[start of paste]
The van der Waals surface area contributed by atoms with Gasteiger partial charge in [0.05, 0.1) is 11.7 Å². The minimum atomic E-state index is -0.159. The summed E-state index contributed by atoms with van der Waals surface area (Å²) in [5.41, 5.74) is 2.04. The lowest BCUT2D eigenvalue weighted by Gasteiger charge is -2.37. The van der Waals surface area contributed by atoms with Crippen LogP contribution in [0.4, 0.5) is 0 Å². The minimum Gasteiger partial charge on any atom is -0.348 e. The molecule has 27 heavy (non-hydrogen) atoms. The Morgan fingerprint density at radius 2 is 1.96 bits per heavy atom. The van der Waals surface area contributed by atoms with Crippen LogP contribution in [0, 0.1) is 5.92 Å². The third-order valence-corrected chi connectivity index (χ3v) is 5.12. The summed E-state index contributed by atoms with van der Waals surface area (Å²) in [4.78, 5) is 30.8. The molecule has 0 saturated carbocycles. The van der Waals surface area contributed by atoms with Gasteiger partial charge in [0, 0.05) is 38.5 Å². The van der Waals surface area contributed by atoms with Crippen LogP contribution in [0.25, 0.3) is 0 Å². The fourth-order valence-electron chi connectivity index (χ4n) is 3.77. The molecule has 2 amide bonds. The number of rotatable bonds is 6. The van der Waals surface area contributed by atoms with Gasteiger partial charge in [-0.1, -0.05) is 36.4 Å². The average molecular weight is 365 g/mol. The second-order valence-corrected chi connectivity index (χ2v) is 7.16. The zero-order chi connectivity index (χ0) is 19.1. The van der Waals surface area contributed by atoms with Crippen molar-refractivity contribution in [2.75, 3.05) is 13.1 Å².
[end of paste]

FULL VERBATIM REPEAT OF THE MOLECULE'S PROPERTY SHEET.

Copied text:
The van der Waals surface area contributed by atoms with Gasteiger partial charge in [0.05, 0.1) is 11.7 Å². The minimum atomic E-state index is -0.159. The summed E-state index contributed by atoms with van der Waals surface area (Å²) in [5.41, 5.74) is 2.04. The lowest BCUT2D eigenvalue weighted by Gasteiger charge is -2.37. The van der Waals surface area contributed by atoms with Crippen LogP contribution in [0.4, 0.5) is 0 Å². The minimum Gasteiger partial charge on any atom is -0.348 e. The molecule has 27 heavy (non-hydrogen) atoms. The Morgan fingerprint density at radius 2 is 1.96 bits per heavy atom. The van der Waals surface area contributed by atoms with Crippen LogP contribution in [0, 0.1) is 5.92 Å². The third-order valence-corrected chi connectivity index (χ3v) is 5.12. The summed E-state index contributed by atoms with van der Waals surface area (Å²) in [4.78, 5) is 30.8. The molecule has 0 saturated carbocycles. The van der Waals surface area contributed by atoms with Gasteiger partial charge in [0, 0.05) is 38.5 Å². The van der Waals surface area contributed by atoms with Crippen LogP contribution in [0.25, 0.3) is 0 Å². The fourth-order valence-electron chi connectivity index (χ4n) is 3.77. The molecule has 2 amide bonds. The number of rotatable bonds is 6. The van der Waals surface area contributed by atoms with Gasteiger partial charge in [-0.1, -0.05) is 36.4 Å². The average molecular weight is 365 g/mol. The second-order valence-corrected chi connectivity index (χ2v) is 7.16. The zero-order chi connectivity index (χ0) is 19.1. The van der Waals surface area contributed by atoms with Crippen molar-refractivity contribution in [2.75, 3.05) is 13.1 Å².